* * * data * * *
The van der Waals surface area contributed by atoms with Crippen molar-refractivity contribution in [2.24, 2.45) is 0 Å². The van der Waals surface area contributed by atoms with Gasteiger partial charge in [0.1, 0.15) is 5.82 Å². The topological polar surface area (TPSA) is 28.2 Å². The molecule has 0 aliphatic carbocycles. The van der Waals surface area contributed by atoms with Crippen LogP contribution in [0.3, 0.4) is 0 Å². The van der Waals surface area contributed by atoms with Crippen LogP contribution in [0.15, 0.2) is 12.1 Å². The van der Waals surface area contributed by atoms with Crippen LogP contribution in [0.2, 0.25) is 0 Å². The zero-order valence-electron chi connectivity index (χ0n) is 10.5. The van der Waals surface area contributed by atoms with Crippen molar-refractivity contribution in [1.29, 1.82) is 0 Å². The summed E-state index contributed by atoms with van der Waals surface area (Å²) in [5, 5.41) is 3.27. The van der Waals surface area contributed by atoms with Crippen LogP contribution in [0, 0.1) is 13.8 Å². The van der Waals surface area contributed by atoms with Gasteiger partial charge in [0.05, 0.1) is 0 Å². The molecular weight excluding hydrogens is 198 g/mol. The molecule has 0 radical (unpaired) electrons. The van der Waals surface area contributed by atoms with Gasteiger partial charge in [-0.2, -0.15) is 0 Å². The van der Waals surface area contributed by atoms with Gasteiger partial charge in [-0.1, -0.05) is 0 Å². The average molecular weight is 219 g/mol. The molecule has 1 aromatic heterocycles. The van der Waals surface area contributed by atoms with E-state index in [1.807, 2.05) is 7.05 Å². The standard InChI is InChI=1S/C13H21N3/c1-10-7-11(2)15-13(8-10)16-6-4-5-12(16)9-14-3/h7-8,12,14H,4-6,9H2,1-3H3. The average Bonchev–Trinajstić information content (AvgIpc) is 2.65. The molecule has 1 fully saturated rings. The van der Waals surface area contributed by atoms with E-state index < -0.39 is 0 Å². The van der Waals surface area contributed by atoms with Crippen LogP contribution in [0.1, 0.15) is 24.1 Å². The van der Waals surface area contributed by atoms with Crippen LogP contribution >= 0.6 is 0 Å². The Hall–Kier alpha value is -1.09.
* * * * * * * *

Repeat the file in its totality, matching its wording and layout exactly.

The van der Waals surface area contributed by atoms with Crippen molar-refractivity contribution in [2.24, 2.45) is 0 Å². The van der Waals surface area contributed by atoms with Gasteiger partial charge in [0.1, 0.15) is 5.82 Å². The topological polar surface area (TPSA) is 28.2 Å². The molecule has 0 aliphatic carbocycles. The van der Waals surface area contributed by atoms with Crippen LogP contribution in [0.3, 0.4) is 0 Å². The van der Waals surface area contributed by atoms with Crippen LogP contribution in [0.15, 0.2) is 12.1 Å². The van der Waals surface area contributed by atoms with Crippen LogP contribution in [0.2, 0.25) is 0 Å². The zero-order valence-electron chi connectivity index (χ0n) is 10.5. The van der Waals surface area contributed by atoms with Crippen molar-refractivity contribution in [1.29, 1.82) is 0 Å². The summed E-state index contributed by atoms with van der Waals surface area (Å²) in [5, 5.41) is 3.27. The van der Waals surface area contributed by atoms with Crippen LogP contribution in [0, 0.1) is 13.8 Å². The van der Waals surface area contributed by atoms with Gasteiger partial charge in [0.05, 0.1) is 0 Å². The molecular weight excluding hydrogens is 198 g/mol. The molecule has 0 radical (unpaired) electrons. The van der Waals surface area contributed by atoms with Gasteiger partial charge in [-0.2, -0.15) is 0 Å². The van der Waals surface area contributed by atoms with Gasteiger partial charge in [-0.1, -0.05) is 0 Å². The average molecular weight is 219 g/mol. The molecule has 1 aromatic heterocycles. The van der Waals surface area contributed by atoms with E-state index in [1.807, 2.05) is 7.05 Å². The standard InChI is InChI=1S/C13H21N3/c1-10-7-11(2)15-13(8-10)16-6-4-5-12(16)9-14-3/h7-8,12,14H,4-6,9H2,1-3H3. The average Bonchev–Trinajstić information content (AvgIpc) is 2.65. The molecule has 1 fully saturated rings. The van der Waals surface area contributed by atoms with E-state index < -0.39 is 0 Å². The van der Waals surface area contributed by atoms with Crippen LogP contribution in [0.1, 0.15) is 24.1 Å². The van der Waals surface area contributed by atoms with Crippen LogP contribution >= 0.6 is 0 Å². The Hall–Kier alpha value is -1.09.